Immunoglobulin M (IgM): Structure, Properties, Functions

By Acharya Tankeshwar •  Updated: 05/21/22 •  4 min read

Immunoglobulin M (IgM), the largest pentameric immunoglobulin is used as a marker of recent primary infection for some diseases. IgM constitutes 5-10% of serum immunoglobulins in adults. IgM has a half-life of 5 days and can be produced in T independent manner.

The immature B cell, called a pre-B cell, expresses only mIgM; later in maturation, mIgD appears and is coexpressed with IgM on the surface of mature B cells before they have been activated by antigen. A memory B cell can express mIgM, mIgG, mIgA, or mIgE.

Structure

IgM has four heavy chain constant domains and the absence of a hinge region in the μ-chain. There are two forms of IgM;

Pentameric IgM Antibody
Pentameric IgM Antibody

The monomers are held together by the interconnection formed in the Fc region by disulfide bonds and the J (joining) chain. J chain, which is added just before the secretion of pentamer helps in the polymerization of the monomers.

Properties, Functions, and Clinical Significance of IgM

  1. IgM is the earliest immunoglobulin to be synthesized by the fetus beginning at about 20 weeks of age. IgM can not cross the placenta.
    • The presence of IgM in the fetus or newborn indicates intrauterine infection (The IgM must have been produced by the baby itself, as IgM cannot cross the placenta of pregnant women, placental transfer is ruled out) and its detection is useful in the diagnosis of congenital infections such as Toxoplasmosis, syphilis, rubella, cytomegalovirus infection and HIV infection.
  2. IgM is the first immunoglobulin class produced in a primary response to an antigen. IgM antibodies are relatively short-lived, disappearing earlier than IgG. These early IgM antibodies have a low affinity as they are produced before B cells have undergone somatic hypermutation.
    • The presence of specific IgM against a pathogen in the serum of patients indicates recent/acute infection and helps in disease diagnosis. IgM ELISA test can be performed to detect such antibodies in the serum of patients.
    • In some pathogens such as cytomegalovirus, Mycoplasma pneumoniae, hepatitis A virus, Toxoplasma gondii, and Borrelia burgdorferi, IgM levels may persist beyond the acute stage (i.e., for months to years following infection), so cautious interpretation of IgM serology is required.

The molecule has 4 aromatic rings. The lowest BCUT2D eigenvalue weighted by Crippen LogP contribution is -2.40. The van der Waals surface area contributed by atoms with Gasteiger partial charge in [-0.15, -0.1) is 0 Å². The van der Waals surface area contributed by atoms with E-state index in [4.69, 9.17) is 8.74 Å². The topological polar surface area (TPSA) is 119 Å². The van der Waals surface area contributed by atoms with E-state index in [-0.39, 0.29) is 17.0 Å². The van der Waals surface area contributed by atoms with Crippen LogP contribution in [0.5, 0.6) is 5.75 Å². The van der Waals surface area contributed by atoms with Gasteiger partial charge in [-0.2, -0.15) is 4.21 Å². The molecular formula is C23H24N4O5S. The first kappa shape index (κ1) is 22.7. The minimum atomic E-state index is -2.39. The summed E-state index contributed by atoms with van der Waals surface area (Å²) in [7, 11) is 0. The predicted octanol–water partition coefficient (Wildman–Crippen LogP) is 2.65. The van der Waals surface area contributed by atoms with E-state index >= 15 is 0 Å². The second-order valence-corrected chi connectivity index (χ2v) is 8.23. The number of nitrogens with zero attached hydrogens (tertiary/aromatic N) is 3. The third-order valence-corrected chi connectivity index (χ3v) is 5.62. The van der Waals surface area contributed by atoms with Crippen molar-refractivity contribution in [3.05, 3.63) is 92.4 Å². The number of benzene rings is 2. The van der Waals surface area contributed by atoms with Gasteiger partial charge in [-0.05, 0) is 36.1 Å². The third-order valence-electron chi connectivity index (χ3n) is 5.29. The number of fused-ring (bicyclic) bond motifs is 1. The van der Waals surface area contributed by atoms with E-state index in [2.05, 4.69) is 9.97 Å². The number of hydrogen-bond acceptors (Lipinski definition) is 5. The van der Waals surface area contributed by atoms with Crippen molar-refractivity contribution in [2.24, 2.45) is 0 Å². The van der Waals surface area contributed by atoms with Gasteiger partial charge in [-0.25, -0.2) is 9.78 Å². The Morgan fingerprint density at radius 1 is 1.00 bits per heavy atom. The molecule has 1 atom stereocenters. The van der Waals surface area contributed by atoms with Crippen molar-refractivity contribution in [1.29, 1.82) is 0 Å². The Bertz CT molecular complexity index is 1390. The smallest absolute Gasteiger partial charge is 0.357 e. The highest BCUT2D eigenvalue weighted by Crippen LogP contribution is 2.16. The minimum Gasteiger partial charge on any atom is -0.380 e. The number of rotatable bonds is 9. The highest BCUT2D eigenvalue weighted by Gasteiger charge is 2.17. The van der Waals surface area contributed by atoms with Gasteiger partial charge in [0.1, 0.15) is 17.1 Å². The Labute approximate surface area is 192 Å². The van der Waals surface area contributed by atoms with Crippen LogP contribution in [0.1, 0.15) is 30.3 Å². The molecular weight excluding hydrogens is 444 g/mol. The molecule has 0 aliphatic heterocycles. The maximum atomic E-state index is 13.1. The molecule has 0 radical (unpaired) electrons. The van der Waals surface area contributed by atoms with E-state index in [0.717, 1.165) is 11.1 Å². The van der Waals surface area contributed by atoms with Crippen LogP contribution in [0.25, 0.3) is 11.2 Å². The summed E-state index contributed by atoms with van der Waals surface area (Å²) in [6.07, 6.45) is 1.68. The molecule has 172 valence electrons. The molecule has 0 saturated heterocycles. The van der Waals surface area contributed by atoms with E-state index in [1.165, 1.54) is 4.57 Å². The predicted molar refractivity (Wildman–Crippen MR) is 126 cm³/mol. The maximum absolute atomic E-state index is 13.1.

1. Pentameric IgM has 10 antigen-binding sites and 5 Fc portions held together by disulfide bridge bonds and J chains
    • IgM has the highest avidity of all immunoglobulins for antigens with multiple epitopes.
    • Less IgM than IgG is required to neutralize viral infectivity. IgM is highly effective against viruses.
    • IgM is a better agglutinin than other antibody isotypes. It takes 100 to 1000 times more molecules of IgG than IgM to achieve the same level of agglutination.
    • IgM is more efficient than IgG in activating the classical pathway of complement. Complement activation requires two Fc regions in close proximity, and the pentameric nature of a single molecule of IgM fulfills this requirement.
  2. Monomeric IgM is the major antibody receptor on the surface of B lymphocytes for antigen recognition.
  3. Large size: Because of its large size, IgM remains largely confined to the bloodstream (80%).  IgM does not diffuse well and therefore is found in very low concentrations in the intercellular tissue fluids.
    • IgM is believed to be responsible for protection against blood invasion by microorganisms. IgM deficiency is often associated with septicemias.
  4. High Molecular Weight: Because of its high molecular weight (900,000- 1000,000), it is often called macroglobulin and the ‘millionaire molecule’.
  5. Presence of J chains
    • The presence of the J chain allows IgM to bind to receptors on secretory cells, which transport it across epithelial linings to enter the external secretions that bathe mucosal surfaces. Although IgA is the major isotype found in these secretions, IgM plays an important accessory role as a secretory immunoglobulin.

References and further readings

Acharya Tankeshwar

Hello, thank you for visiting my blog. I am Tankeshwar Acharya. Blogging is my passion. As an asst. professor, I am teaching microbiology and immunology to medical and nursing students at PAHS, Nepal. I have been working as a microbiologist at Patan hospital for more than 10 years.

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